Labor might be your biggest expense, but it can also be your most
elastic one in terms of how the dollars are allocated. For example,
Crawford says, you can hire eight hourly employees at $10 per hour,
but you have to make sure they're not wasting any time. On the other
hand, you can hire a few high school kids to pick beans in the summer
and pay them per bushel. You notice right away some pick 1/2 bushel
per hour and some 1-1/2 even when their pay is based on how much
Mix and match the type of employee to the type of tasks you have
to work out a cost-efficient labor arrangement that suits your operation.
The Crawfords divide their labor by type of employee and then allow
those employees to negotiate for various jobs which they keep for
the entire season.
"Ten years ago I made up a big chart of tasks and everyone
gets copy. Every process, building or tool has a person dedicated
to it. The benefit is that everyone has a job and they know what
they're supposed to be doing. We also know everything on the farm
is going to be covered by someone," says Crawford.
Each apprentice at New Morning Farm also has a set of crop groups
for which they will be responsible for the entire season. Jim believes,
"it allows the employees to specialize so they can perfect
The Brownbacks divide their labor pool by task. They've found that
simpler is better and the arrangement allows them to manage all
farm tasks even when employees leave.
(See box "Division of Labor" in sidebar for more detail
on how the Crawfords and the Brownbacks structure their labor pool.)
Delegate and motivate
"Finish this sentence," Mike says, "If you want
something done right..."
No, the answer in this case isn't "do it yourself" as
you've probably already guessed. The Brownbacks believe you have
to be willing to be a teacher if you're going to hire employees.
If you want something done right, Mike says, "...you teach
someone how to do it properly."
||"If you want something done right...you
teach someone how to do it properly."
"Myself, I'm really stubborn. It took me a long time to learn
how to delegate. But delegating is the secret,” Mike
has found. “It feels really good to finally let go of a facet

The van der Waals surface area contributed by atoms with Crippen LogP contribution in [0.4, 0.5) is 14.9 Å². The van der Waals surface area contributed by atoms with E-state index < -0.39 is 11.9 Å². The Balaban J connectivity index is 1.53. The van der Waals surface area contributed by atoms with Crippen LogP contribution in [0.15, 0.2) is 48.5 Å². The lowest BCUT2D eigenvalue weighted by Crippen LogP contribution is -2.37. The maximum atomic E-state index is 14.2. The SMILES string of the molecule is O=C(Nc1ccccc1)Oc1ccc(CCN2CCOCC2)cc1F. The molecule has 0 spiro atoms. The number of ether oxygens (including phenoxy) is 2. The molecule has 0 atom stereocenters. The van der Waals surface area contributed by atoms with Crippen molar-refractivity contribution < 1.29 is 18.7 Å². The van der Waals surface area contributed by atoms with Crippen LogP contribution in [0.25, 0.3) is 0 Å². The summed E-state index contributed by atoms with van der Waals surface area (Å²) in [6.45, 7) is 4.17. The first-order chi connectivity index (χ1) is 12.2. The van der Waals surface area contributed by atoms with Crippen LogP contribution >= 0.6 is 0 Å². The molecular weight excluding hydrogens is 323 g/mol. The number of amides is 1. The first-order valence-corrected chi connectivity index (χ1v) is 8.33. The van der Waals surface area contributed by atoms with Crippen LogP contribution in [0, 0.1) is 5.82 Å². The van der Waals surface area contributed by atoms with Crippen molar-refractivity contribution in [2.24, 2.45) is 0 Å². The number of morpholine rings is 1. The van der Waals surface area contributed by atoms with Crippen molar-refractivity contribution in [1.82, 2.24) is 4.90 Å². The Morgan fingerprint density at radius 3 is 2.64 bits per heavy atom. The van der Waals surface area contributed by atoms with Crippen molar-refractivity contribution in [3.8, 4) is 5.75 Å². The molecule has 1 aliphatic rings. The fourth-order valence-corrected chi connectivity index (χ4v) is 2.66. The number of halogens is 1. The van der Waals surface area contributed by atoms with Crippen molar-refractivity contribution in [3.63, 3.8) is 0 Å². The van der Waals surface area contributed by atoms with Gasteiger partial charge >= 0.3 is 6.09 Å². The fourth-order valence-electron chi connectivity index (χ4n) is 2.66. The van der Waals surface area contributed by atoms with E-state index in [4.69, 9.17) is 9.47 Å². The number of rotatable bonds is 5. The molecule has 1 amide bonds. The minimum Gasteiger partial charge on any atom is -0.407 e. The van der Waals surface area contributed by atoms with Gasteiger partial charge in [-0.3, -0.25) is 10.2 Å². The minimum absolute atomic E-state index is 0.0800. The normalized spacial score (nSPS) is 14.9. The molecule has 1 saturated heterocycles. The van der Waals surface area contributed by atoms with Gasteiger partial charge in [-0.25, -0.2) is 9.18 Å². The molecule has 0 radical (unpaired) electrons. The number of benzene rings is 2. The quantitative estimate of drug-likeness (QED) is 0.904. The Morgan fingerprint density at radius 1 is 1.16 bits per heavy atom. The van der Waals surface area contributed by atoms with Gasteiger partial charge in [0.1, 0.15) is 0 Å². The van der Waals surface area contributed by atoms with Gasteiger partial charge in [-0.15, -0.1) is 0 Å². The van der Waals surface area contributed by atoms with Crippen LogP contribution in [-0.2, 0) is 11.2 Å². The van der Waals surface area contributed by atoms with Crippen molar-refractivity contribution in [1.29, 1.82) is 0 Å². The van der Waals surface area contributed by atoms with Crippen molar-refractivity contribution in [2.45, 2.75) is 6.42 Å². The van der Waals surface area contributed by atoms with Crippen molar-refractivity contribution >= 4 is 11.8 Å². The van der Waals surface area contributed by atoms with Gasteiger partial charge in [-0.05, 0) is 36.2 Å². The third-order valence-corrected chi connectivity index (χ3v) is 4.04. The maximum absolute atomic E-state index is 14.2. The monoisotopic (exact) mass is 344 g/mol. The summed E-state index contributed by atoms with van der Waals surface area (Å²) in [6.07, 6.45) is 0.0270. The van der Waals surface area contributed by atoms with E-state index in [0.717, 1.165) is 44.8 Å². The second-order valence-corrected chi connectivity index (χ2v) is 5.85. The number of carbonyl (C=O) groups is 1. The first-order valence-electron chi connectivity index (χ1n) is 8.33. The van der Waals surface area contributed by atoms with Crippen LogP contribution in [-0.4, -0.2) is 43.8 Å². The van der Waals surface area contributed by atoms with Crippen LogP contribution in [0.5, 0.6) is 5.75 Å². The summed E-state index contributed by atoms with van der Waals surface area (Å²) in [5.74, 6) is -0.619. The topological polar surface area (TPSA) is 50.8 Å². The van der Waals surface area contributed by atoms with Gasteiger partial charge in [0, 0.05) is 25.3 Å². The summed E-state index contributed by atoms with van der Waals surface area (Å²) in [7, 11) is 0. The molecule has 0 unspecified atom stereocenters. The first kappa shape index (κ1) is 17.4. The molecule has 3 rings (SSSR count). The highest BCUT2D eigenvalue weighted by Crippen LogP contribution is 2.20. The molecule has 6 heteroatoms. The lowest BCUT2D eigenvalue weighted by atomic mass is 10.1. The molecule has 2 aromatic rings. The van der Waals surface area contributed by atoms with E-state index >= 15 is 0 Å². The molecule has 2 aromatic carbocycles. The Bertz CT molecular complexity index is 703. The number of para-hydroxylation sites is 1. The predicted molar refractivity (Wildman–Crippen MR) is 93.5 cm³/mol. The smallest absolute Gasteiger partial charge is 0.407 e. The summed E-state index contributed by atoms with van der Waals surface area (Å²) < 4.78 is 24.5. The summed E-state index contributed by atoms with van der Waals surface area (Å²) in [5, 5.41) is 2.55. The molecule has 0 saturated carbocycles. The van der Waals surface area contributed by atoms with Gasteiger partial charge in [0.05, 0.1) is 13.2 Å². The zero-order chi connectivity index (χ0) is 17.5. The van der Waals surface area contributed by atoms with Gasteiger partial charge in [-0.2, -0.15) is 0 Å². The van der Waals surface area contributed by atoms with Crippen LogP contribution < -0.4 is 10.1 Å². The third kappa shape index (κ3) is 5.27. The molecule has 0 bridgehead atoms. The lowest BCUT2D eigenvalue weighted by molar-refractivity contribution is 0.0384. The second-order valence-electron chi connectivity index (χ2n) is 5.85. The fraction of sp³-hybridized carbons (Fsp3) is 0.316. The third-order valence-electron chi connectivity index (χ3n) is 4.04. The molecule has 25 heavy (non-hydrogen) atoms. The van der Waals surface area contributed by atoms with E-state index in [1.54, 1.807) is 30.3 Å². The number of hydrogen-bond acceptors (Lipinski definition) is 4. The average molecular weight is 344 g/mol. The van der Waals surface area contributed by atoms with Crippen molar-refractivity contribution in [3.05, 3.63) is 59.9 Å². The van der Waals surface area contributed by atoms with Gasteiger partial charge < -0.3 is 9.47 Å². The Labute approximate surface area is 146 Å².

of the operation and have confidence that it'll be done rights.
It takes a leap of faith."
But, he stresses, you have to be willing to take the time and teach
someone to drive a tractor or plant a seed. That initial investment
of your time is part of the investment in employees as a whole.
If you hire an employee and then try to continue to do everything
yourself, you're defeating the purpose of hiring help.
Delegation is the first step. A good manager also knows how to
motivate. How do you motivate? What does it take?
The Brownbacks pay their field workers piece work to inspire one
level of motivation, but as Mike puts it, "Money is good to
a point, but you have to have respect for each other to really motivate."
Setting a good example should be top priority. "I have to be
the first one there in the morning so the workers respect that I'm
dedicated," relates Mike.
Labor utilization is another key tool. Mike feels hiring employees
means you've taken on the responsibility of guaranteeing a certain
level of work for those employees. "If I take someone in and
I'm going to be an employer, I have an obligation to provide them
with work," Brownback says.
||"When you have labor you are extracting
something from humans. Laborers always feel like you're asking
for too much and owners always feel they're not given enough.
It's a balance."
The hardest challenge for crop farmers who are also employers is
waiting for the window of opportunity where field work can happen.
You're not going to be working in the garden if it's raining but
most vegetable farms are diversified and there's always plenty to
do. "We have to envision along the way. You have to always
be ahead of the plants that are growing," Mike says, "On
a rainy day, we pour concrete in the barn instead or any number